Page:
Scavella has me thinking again.
Some rooting around on the web dug up a rather wearisome argument about who said the personal is political first. But then, what does it mean? The phrase was coined in the context of feminism, to a great extent in relation to intimate uses and abuses of the body. Does it stop there? Some more or less random excerpts from this site:
every part of our personal lives [can] be affected by the political situation
what [the personal as the political] was really meant to do was create an awareness of how our personal lives are ruled by political forces
it took me some time to acknowledge that ordinary daily events could be political
Hell, these are some huge definitions. Just what is meant by “political forces”? The mind boggles. The three branches of government at the local, state & federal level? The paths and repositories of authority in any given culture? The way cultures interact (or don’t) with each other? The way nations interact (or don’t) with each other?
And let’s not even begin with “personal.”
Then if we scrunch things down (quickly and arbitrarily) to poetry, one question might be: what is engaged poetry? In the existentialist sense — being aware that one creates one’s own meaning and values, refusing convention, choosing and deciding minute by minute, living in doubt, regarding nothing as ever settled? Or is engaged poetry merely advocacy – soap-boxing for the rights of one or another of a range of oppressed social groups?
In either case one could write good or bad poetry.
And what if one intends neither, but one’s work is read in one or the other way? Is one then “engaged,” willy-nilly?
1. In this 2003 interview, Canadian poet George Bowering quotes Shelley: “The poet is the unacknowledged legislator of the world.” Do you think the poet has a specific role to play in human affairs in this century? If so, what is it?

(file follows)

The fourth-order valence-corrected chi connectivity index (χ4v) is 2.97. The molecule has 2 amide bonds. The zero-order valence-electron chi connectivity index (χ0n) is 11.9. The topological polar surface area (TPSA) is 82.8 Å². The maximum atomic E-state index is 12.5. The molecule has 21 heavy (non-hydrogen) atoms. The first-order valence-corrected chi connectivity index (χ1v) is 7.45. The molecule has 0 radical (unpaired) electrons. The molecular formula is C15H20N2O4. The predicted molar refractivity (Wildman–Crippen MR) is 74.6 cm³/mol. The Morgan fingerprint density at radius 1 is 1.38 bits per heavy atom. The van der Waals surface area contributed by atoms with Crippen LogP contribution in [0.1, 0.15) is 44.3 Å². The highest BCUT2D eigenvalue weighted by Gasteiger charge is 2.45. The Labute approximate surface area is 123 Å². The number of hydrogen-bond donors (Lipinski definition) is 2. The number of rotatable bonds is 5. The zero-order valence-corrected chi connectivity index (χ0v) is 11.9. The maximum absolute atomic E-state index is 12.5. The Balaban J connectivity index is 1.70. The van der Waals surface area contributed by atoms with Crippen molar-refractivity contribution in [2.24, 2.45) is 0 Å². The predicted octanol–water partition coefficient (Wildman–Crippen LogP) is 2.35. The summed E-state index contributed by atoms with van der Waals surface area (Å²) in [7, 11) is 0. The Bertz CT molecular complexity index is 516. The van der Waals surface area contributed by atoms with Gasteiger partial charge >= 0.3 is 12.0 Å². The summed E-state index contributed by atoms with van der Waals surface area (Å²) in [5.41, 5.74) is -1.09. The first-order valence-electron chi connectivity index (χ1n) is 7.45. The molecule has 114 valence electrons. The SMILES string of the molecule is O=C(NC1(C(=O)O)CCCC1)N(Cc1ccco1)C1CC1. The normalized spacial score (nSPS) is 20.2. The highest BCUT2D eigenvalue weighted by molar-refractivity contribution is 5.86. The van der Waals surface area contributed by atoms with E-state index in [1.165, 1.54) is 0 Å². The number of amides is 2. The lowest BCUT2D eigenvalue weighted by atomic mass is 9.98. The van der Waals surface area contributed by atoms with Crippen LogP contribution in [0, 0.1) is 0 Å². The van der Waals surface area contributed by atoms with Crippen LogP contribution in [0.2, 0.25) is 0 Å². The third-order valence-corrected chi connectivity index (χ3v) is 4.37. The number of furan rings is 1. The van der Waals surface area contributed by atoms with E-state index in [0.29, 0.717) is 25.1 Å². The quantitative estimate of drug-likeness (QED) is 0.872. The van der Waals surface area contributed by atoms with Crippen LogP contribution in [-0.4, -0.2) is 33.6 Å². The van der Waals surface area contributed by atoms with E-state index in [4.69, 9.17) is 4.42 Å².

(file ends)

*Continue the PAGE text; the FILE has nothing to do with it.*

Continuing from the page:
This is difficult territory to traverse because there are two activities going on, the theoretical/political/social and the technical, what you think and how you write. The irrelevant poet is someone who is only interested in poetry and not in the relations that poetry might have to the world. The earnest boring poet is someone who is primarily driven by the theoretical/political side. But it isn’t a question simply of avoiding those extremes. The relation of craft and content, or of practice and theory or however you want to phrase it, is delicate and inscrutable.
It seems to me that the poet needs to be basically in thrall to technique, interested in how to write and in what makes good writing, but part of what makes a good writer is bringing one’s intelligence and writing skill to bear on the world outside poetry. The best poets re-imagine the world, or imaginatively reconfigure the world, and it seems to me that neither the poets who bang on about their own feelings and personal relationships nor the ones who seek to make political points or exemplify political systems are doing that to any appreciable degree.
It’s very difficult for a poet to write well in the light of a perceived responsibility to engage with matters outside the poem – whether these are political, historical, moral, theoretical, aesthetic, etc – because as soon as you have a conscious desire to do so, you’re serving two masters. The poems I write with too fresh an impression of an extra-poetic idea in my mind tend to be uniformly dreadful. I am increasingly impressed by Louis MacNeice’s prescription, ‘I would have a poet able-bodied [able-minded]…a reader of newspapers…informed in economics…actively interested in politics’. That is, you have to be interested in the world as well as in poetry, and somehow and somewhen the poems will come.
- And, also relevant, I think – Paul Stevens’ answer to the same question:
The poet’s specific role is to tell the truth, or to uncover the truth, as he or she sees it, using memorable and precise language. This happens in a number of ways. Poets may tell the truth in openly political poetry, as Tom Paulin has done. But when poets make poems, truth-tellings, then that has political implications no matter what the apparent subject of the poem. Politics is based on twist-speak, on the perversion of language to purposes other than truth. If poetic enactment is proper use of language, it must also be a political act – a legislation, a coding of the law, and a liberation from untruth – even in the twenty-first century.